Moscoso Takes over #1 on tour

Mosocos is #1. Photo unk from Bolivian IRIS

With his finals result at the 2023 Longhorn Open, @Conrrado Moscoso has officially ascended to the #1 spot on tour. This is obviously the first time Moscoso has ascended to #1 ranking on tour, and it represents the first time a player from outside the “Big 3” countries USA/Canada/Mexico has risen this far. Moscoso achieved a #1 tournament seed in October 2022 (when DLR skipped the Pleasanton event and Moscoso had risen to #2 temporarily), but now is the top dog.

I’ve seen more than a few comments from KRG and elsewhere online questioning how he could be #1 over Daniel De La Rosa when they met in the Longhorn final and Daniel beat Conrrado heads-up. These comments are misguided and don’t seem to exhibit an understanding of a rolling ranking system.

Why did Conrrado leapfrog Daniel for #1 despite losing the final to him on Sunday?

The answer is simple: the IRT rankings are not based on a “who beat who yesterday” concept, Its based on a rolling calendar of results. Just like Squash, or Tennis, and most any other individual pro sport with a “tour,” the reigning #1 is determined based on the totality of their results over a longer period of time than one specific match.

Right now, the IRT’s ranking system includes every player’s past 11 Tier1/Grand Slam tournaments. In the wake of Covid, the IRT pivoted from a conventional rolling 365-day calendar (which had been in place since the 1981-82 season) to include tournaments that may fall outside that range. The choice of exactly 11 tournaments was specific; that was roughly the average number of events that the tour was hosting before Covid struck, so it made sense to not penalize players who chose to not play events and expand the ranking calendar to include older events.

I maintain a “Rolling 2-year IRT Worksheet” that helps illustrate the points. I use this spreadsheet to write up my “predicted impacts to rankings” in all my recap posts.

I’ve uploaded the latest copy of it here:…/1M4bwt…/edit…

When the Longhorn Open finished, the rankings recalculation would take the Longhorn Results and “expire” the 12th oldest tournament. That expiring tournament turned out to be the 2021 US Open, won by Daniel. So, Daniel was set to “lose” 600 points for winning that grand slam, and to replace those points with whatever points he earned in Austin. That turned out to be 400 points for winning. So Take Daniel’s pre-Austin ranking points total (2933), subtract 600, add 400, and you get 2733.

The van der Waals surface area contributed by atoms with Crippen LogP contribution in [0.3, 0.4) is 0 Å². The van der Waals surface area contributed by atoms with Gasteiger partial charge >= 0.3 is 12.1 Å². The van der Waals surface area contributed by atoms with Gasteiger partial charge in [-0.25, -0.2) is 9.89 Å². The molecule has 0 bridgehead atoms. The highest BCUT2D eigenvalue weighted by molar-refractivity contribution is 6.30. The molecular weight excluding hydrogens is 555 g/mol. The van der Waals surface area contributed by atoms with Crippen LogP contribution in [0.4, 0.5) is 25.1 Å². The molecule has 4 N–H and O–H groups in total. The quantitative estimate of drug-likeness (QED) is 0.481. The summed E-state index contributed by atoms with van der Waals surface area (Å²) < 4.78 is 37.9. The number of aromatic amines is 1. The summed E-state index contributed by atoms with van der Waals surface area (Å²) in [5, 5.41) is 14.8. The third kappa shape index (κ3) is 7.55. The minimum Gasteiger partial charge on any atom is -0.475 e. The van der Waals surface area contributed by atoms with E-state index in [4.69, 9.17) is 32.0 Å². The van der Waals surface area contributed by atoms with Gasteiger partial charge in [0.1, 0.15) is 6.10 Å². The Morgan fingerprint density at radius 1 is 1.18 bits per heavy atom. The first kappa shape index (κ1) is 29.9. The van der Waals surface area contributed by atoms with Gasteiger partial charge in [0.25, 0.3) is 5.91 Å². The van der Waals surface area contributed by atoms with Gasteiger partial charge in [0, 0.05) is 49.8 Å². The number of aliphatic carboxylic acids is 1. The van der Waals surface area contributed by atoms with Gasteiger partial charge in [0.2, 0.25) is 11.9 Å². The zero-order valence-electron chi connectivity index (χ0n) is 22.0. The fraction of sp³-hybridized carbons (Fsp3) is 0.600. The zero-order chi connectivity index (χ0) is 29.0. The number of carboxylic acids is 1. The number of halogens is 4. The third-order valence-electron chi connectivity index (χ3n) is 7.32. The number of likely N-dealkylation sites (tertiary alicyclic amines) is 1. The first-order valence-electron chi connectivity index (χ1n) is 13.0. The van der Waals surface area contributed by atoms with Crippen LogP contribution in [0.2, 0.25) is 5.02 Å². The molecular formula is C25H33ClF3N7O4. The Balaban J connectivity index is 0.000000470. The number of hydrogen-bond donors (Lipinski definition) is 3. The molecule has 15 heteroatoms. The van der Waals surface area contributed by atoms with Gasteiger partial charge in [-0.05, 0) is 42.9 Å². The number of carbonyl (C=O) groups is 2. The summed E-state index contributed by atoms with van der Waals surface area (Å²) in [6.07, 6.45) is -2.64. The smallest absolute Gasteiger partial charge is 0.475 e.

Now lets do the same arithmetic for Connrado: heading into Austin he had 2652 points. His 2021 US Open was disappointing: he lost to Carlos Keller in the 16s, meaning he only earned 135 points there. So take 2652, subtract 135, add in his points for making the Austin final (300), and you get 2817.

2817 is more than 2733 … so that’s why Moscoso is now #1.

(Note: i’m excluding fractions of points earned for specific game wins/losses for simplicity of the post; in reality DLR has exactly 2,733.44 points, and Moscoso has exactly 2817.51 points).

Here’s the next interesting point: NO MATTER WHAT HAPPENS in the next IRT event (the Lewis Drug Pro-Am on Jan 22nd), Conrrado will stay #1. Why? Because he did not play the 2021 Arizona event (which will expire next), and thus has no points to “defend.” He can do nothing but improve and increase his lead at the top of the tour. It won’t be until the Suivant Consulting GS in mid February where we might see some changes … that tournament will expire Sarasota from Nov 2021, won by Conrrado, so he’ll have 400 points to defend. But he’ll also have a Grand Slam to replace those points, and if he gets anywhere close to the back end of the tournament he’ll maintain the lead again.

At some point, the IRT probably will pivot back to a conventional 365-year calendar. We’re out of Covid, we’re back to a regular cadence of events (there’s going to be 7 events by the end of April, a very healthy slate, and then we’ll have Denver in the summer and the regular events in the fall, meaning we will have plenty of events in the calendar year on which to base events). DLR may very well trail Conrrado for months … but he will “catch up” greatly come this fall. He missed three IRT events between September and December 2022, meaning he’ll drastically catch-up later this year. It should make for an exciting finish to the 2023 season.

But in the meantime, I hope this explains the reasoning and provides insight to the machinations of the rankings.

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